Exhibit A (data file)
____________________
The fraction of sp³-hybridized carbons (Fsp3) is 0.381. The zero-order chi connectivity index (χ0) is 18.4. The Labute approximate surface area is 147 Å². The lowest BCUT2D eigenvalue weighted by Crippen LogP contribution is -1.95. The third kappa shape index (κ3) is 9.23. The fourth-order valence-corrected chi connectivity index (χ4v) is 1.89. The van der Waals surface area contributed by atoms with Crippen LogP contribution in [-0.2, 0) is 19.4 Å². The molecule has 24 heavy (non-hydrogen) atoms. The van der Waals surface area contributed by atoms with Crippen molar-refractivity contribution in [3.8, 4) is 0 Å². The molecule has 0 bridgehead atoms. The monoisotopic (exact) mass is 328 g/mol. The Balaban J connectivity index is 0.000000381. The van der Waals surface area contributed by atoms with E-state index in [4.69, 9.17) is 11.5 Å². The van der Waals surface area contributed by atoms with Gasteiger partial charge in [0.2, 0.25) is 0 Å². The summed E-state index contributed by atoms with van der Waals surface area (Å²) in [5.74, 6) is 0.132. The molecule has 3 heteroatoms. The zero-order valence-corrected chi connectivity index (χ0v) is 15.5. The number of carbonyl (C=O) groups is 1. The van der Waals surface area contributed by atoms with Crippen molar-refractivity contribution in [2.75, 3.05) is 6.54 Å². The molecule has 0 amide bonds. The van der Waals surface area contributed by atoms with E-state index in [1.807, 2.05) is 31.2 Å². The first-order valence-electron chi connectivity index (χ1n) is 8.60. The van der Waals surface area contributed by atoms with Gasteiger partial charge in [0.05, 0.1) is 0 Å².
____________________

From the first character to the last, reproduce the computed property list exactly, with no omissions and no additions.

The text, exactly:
The fraction of sp³-hybridized carbons (Fsp3) is 0.381. The zero-order chi connectivity index (χ0) is 18.4. The Labute approximate surface area is 147 Å². The lowest BCUT2D eigenvalue weighted by Crippen LogP contribution is -1.95. The third kappa shape index (κ3) is 9.23. The fourth-order valence-corrected chi connectivity index (χ4v) is 1.89. The van der Waals surface area contributed by atoms with Crippen LogP contribution in [-0.2, 0) is 19.4 Å². The molecule has 24 heavy (non-hydrogen) atoms. The van der Waals surface area contributed by atoms with Crippen molar-refractivity contribution in [3.8, 4) is 0 Å². The molecule has 0 bridgehead atoms. The monoisotopic (exact) mass is 328 g/mol. The Balaban J connectivity index is 0.000000381. The van der Waals surface area contributed by atoms with E-state index in [4.69, 9.17) is 11.5 Å². The van der Waals surface area contributed by atoms with Gasteiger partial charge in [0.2, 0.25) is 0 Å². The summed E-state index contributed by atoms with van der Waals surface area (Å²) in [5.74, 6) is 0.132. The molecule has 3 heteroatoms. The zero-order valence-corrected chi connectivity index (χ0v) is 15.5. The number of carbonyl (C=O) groups is 1. The van der Waals surface area contributed by atoms with Crippen molar-refractivity contribution in [2.75, 3.05) is 6.54 Å². The molecule has 0 amide bonds. The van der Waals surface area contributed by atoms with E-state index in [1.807, 2.05) is 31.2 Å². The first-order valence-electron chi connectivity index (χ1n) is 8.60. The van der Waals surface area contributed by atoms with Gasteiger partial charge in [0.05, 0.1) is 0 Å².